Idealism, perhaps the easier to define simply, is mind over matter. It is the theory that any endeavor can be taken on and accomplished so long as you believe it can. The reality of an idealist is one of perfect order: truth can be understood because it is universal and the values of the idealist are absolute.
Of course it's coming back! via
I like to think of idealism as the first two weeks of a school semester. The teacher presents a syllabus, and sure, it sounds like some things could be hard, but you can do it! Before midterms arrive, the ideals have passed on and you begin to think realistically (get it?): “Which assignments can I blow off and still manage a B or at least a C+?” (Of course, this semester I’ll get all A's, but as it just started last week, I’ll let you know what I think next week.)
See? Everything's fine! via
That changing point moves you into Realism. A realist has rejected the “impractical and visionary.” They move beyond the mind and deal strictly with the outside world and how things are in actuality. They perceive the physical nature of things, discover through the tried-and-true scientific method. Their values are generally moral ones, though not absolute like the idealist, and are based on the world around them rather than the unachievable perfection of their own minds.
A punishment I look forward to doling out on my own children.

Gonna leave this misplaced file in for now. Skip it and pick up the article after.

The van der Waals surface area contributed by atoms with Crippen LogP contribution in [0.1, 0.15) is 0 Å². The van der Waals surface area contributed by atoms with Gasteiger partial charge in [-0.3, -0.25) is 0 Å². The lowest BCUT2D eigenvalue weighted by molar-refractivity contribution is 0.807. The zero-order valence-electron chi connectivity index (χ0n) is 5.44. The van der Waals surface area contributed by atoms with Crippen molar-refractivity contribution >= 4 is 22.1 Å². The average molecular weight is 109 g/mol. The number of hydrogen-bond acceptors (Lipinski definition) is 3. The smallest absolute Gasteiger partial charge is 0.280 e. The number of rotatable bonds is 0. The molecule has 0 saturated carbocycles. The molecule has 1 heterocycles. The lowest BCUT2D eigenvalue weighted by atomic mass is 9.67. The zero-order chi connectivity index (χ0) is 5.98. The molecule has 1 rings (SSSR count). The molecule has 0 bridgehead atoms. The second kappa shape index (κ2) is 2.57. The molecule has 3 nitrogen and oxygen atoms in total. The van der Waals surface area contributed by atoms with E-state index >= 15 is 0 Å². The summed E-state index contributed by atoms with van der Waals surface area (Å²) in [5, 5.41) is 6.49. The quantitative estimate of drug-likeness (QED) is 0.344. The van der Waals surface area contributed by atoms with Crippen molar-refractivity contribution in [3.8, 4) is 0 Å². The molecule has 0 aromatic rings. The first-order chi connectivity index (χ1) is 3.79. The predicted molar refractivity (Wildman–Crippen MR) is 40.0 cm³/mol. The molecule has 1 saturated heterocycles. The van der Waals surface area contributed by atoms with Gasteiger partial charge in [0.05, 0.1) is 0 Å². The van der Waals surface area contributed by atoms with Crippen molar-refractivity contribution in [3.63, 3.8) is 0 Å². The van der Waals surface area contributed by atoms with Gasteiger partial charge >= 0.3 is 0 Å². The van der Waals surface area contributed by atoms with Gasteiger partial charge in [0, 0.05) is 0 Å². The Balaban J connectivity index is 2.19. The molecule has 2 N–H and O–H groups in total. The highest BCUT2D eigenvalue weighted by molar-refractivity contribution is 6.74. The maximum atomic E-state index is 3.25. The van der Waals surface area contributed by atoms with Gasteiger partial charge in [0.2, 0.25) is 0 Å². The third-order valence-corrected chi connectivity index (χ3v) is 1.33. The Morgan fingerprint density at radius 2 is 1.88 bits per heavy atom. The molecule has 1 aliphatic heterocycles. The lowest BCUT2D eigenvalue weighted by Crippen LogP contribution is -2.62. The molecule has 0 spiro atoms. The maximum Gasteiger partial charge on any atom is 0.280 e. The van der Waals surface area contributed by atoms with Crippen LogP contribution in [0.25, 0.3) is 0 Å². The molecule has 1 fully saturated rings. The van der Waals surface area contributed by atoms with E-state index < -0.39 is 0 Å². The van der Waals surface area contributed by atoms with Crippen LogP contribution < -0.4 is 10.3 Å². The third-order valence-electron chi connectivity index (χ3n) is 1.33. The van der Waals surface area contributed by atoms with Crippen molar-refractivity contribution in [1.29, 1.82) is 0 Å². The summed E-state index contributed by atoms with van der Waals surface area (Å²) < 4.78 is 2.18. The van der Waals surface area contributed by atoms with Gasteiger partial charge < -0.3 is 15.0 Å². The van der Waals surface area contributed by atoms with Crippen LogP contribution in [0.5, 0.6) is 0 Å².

Now as I have thought many times the lives of Adam and Eve, I have come to realize that despite being made for each other, they thought very differently.
We see from scripture that Adam was a true idealist. He was obedient to God’s commandments from the very beginning, and even when an angel asked why he was so obedient, Adam just hadn’t thought about it yet: “I know not, save the Lord commanded me.” (Moses 5:5-6)
In the garden, when the serpent realized no success could be had by beguiling Adam and his absolute values, he tried Eve.
Now, Eve was a rational type. She analyzed information given to her. When she was tempted, she presented the rational reasons why she hadn’t tried the fruit. Lucifer responded that the fruit would make her wise and give her knowledge, and when she realized there was no other way, she admitted defeat and went for it. (Gen 2)
Eve realistically thinks that fruit looks pretty good. via
Om nom nom.
After having eaten the fruit, she took it to Adam and, again in a rational and realistic manner, presented it to him. He ate, not necessarily because he wanted wisdom, or even because Eve made a good argument, but because because they had been commanded to stick together, and this was at least one ideal he could maintain. (Moses 4:18)
They got kicked out of Eden and had to suck it up and start laboring for food and shelter in the real world. (Moses 4:23-25, Gen 3:17-19) Despite all this, Eve put on a brave face and realistically, proclaimed it all to be for the best. "Were it not for our transgression we... never should have known... the joy of our redemption, and the eternal life which God giveth unto all the obedient.” (Moses 5:11)
So who wins? In the end, Adam is still the idealist (Moses 5:6), and Eve is still the realist. (Moses 5:11)
More importantly, does it matter?
Other than LDS Scripture (the Holy Bible and Pearl of Great Price specifically), my source material consists of:
History and Philosophy of Education, First Edition custom for BYU-Idaho by L. Dean Webb
Merriam-Webster at m-w.com